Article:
And two days since, sitting disconsolate
     Within the shadow of the hareem gate,
     Suddenly, as if dropping from the sky,
     Down from the lattice of the balcony
     Fell the sweet song by Tigre's cowherds sung
     In the old music of his native tongue.
     He knew my voice, for love is quick of ear,
     Answering in song.

                          This night he waited near
     To fly with me. The fault was mine alone
     He knew thee not, he did but seek his own;
     Who, in the very shadow of thy throne,
     Sharing thy bounty, knowing all thou art,
     Greatest and best of men, and in her heart
     Grateful to tears for favor undeserved,
     Turned ever homeward, nor one moment swerved
     From her young love. He looked into my eyes,
     He heard my voice, and could not otherwise
     Than he hath done; yet, save one wild embrace
     When first we stood together face to face,
     And all that fate had done since last we met
     Seemed but a dream that left us children yet,
     He hath not wronged thee nor thy royal bed;
     Spare him, O king! and slay me in his stead!"

     But over Akbar's brows the frown hung black,
     And, turning to the eunuch at his back,
     "Take them," he said, "and let the Jumna's waves
     Hide both my shame and these accursed slaves!"
     His loathly length the unsexed bondman bowed
     "On my head be it!"

                           Straightway from a cloud
     Of dainty shawls and veils of woven mist
     The Christian Miriam rose, and, stooping, kissed
     The monarch's hand. Loose down her shoulders bare
     Swept all the rippled darkness of her hair,
     Veiling the bosom that, with high, quick swell
     Of fear and pity, through it rose and fell.

     "Alas!" she cried, "hast thou forgotten quite
     The words of Him we spake of yesternight?
     Or thy own prophet's, 'Whoso doth endure
     And pardon, of eternal life is sure'?
     O great and good! be thy revenge alone
     Felt in thy mercy to the erring shown;
     Let thwarted love and youth their pardon plead,
     Who sinned but in intent, and not in deed!"

     One moment the strong frame of Akbar shook
     With the great storm of passion. Then his look
     Softened to her uplifted face, that still
     Pleaded more strongly than all words, until
     Its pride and anger seemed like overblown,
     Spent clouds of thunder left to tell alone
     Of strife and overcoming. With bowed head,
     And smiting on his bosom: "God," he said,
     "Alone is great, and let His holy name
     Be honored, even to His servant's shame!
     Well spake thy prophet, Miriam,--he alone
     Who hath not sinned is meet to cast a stone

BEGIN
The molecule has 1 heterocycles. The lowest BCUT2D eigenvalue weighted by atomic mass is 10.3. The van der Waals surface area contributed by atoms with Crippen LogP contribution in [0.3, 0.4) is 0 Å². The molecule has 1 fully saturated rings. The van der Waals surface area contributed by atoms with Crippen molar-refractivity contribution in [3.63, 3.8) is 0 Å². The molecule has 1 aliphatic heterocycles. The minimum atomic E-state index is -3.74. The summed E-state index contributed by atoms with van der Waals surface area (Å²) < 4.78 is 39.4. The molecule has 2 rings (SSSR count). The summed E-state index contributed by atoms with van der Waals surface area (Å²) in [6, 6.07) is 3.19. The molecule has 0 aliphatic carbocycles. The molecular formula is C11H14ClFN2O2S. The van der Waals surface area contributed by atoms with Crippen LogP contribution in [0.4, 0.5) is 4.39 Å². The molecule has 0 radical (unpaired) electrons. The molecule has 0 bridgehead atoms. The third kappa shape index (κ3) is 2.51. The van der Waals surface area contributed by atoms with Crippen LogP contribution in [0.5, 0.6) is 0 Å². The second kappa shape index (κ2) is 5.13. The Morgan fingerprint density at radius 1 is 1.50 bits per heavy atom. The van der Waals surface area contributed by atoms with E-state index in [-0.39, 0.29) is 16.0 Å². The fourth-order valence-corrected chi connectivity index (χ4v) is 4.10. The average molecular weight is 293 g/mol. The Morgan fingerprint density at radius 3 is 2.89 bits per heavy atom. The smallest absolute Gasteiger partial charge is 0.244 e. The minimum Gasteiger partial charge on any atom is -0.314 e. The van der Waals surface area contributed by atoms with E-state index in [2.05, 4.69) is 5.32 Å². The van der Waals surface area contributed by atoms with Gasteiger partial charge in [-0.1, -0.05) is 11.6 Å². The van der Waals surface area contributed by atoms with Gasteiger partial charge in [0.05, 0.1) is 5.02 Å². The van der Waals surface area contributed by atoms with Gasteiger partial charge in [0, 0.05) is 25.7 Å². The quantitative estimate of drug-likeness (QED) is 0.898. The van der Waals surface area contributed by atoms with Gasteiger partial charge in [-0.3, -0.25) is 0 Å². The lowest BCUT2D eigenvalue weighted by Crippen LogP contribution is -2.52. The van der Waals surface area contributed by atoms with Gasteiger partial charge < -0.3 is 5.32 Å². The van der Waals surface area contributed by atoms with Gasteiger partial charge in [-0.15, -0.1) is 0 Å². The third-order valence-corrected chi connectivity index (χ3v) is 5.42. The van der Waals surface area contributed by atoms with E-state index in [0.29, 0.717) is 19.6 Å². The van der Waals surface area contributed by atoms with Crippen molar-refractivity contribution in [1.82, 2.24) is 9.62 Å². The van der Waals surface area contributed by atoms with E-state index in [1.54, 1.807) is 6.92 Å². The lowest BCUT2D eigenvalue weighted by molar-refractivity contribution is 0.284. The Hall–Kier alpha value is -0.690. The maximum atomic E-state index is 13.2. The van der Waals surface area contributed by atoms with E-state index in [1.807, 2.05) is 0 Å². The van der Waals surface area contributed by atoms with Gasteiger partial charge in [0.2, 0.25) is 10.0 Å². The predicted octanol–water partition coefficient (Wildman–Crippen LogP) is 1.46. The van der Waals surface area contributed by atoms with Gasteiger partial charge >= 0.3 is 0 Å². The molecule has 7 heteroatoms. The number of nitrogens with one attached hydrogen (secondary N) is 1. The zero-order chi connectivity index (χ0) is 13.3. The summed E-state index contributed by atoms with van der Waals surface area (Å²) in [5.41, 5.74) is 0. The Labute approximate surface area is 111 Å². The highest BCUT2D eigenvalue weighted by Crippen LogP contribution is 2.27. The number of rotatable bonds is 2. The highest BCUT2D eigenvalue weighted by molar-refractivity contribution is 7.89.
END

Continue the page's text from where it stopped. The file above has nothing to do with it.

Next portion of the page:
At such as these, who here their doom await,
     Held like myself in the strong grasp of fate.
     They sinned through love, as I through love forgive;
     Take them beyond my realm, but let them live!"

     And, like a chorus to the words of grace,
     The ancient Fakir, sitting in his place,
     Motionless as an idol and as grim,
     In the pavilion Akbar built for him
     Under the court-yard trees, (for he was wise,
     Knew Menu's laws, and through his close-shut eyes
     Saw things far off, and as an open book
     Into the thoughts of other men could look,)
     Began, half chant, half howling, to rehearse
     The fragment of a holy Vedic verse;
     And thus it ran: "He who all things forgives
     Conquers himself and all things else, and lives
     Above the reach of wrong or hate or fear,
     Calm as the gods, to whom he is most dear."

     Two leagues from Agra still the traveller sees
     The tomb of Akbar through its cypress-trees;
     And, near at hand, the marble walls that hide
     The Christian Begum sleeping at his side.
     And o'er her vault of burial (who shall tell
     If it be chance alone or miracle?)
     The Mission press with tireless hand unrolls
     The words of Jesus on its lettered scrolls,--
     Tells, in all tongues, the tale of mercy o'er,
     And bids the guilty, "Go and sin no more!"

             . . . . . . . . . . .

     It now was dew-fall; very still
     The night lay on the lonely hill,
     Down which our homeward steps we bent,
     And, silent, through great silence went,
     Save that the tireless crickets played
     Their long, monotonous serenade.
     A young moon, at its narrowest,
     Curved sharp against the darkening west;
     And, momently, the beacon's star,
     Slow wheeling o'er its rock afar,
     From out the level darkness shot
     One instant and again was not.
     And then my friend spake quietly
     The thought of both: "Yon crescent see!
     Like Islam's symbol-moon it gives
     Hints of the light whereby it lives
     Somewhat of goodness, something true
     From sun and spirit shining through
     All faiths, all worlds, as through the dark
     Of ocean shines the lighthouse spark,
     Attests the presence everywhere
     Of love and providential care.
     The faith the old Norse heart confessed
     In one dear name,--the hopefulest
     And tenderest heard from mortal lips